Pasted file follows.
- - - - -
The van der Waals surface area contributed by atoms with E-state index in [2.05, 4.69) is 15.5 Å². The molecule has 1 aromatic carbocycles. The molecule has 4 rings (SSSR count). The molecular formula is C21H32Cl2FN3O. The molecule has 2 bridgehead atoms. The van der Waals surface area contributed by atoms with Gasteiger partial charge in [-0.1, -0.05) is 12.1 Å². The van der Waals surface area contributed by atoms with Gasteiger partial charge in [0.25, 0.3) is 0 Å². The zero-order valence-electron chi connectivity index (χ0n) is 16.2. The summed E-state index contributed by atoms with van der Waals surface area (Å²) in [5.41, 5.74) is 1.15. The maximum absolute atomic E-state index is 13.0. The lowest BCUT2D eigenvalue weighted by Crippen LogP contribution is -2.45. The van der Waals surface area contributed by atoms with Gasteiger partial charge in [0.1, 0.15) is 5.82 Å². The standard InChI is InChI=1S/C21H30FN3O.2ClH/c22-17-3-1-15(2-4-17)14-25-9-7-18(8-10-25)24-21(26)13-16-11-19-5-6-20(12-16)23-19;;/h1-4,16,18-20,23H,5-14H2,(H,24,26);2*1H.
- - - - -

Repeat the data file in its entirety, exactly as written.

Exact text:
The van der Waals surface area contributed by atoms with E-state index in [2.05, 4.69) is 15.5 Å². The molecule has 1 aromatic carbocycles. The molecule has 4 rings (SSSR count). The molecular formula is C21H32Cl2FN3O. The molecule has 2 bridgehead atoms. The van der Waals surface area contributed by atoms with Gasteiger partial charge in [-0.1, -0.05) is 12.1 Å². The van der Waals surface area contributed by atoms with Gasteiger partial charge in [0.25, 0.3) is 0 Å². The zero-order valence-electron chi connectivity index (χ0n) is 16.2. The summed E-state index contributed by atoms with van der Waals surface area (Å²) in [5.41, 5.74) is 1.15. The maximum absolute atomic E-state index is 13.0. The lowest BCUT2D eigenvalue weighted by Crippen LogP contribution is -2.45. The van der Waals surface area contributed by atoms with Gasteiger partial charge in [0.1, 0.15) is 5.82 Å². The standard InChI is InChI=1S/C21H30FN3O.2ClH/c22-17-3-1-15(2-4-17)14-25-9-7-18(8-10-25)24-21(26)13-16-11-19-5-6-20(12-16)23-19;;/h1-4,16,18-20,23H,5-14H2,(H,24,26);2*1H.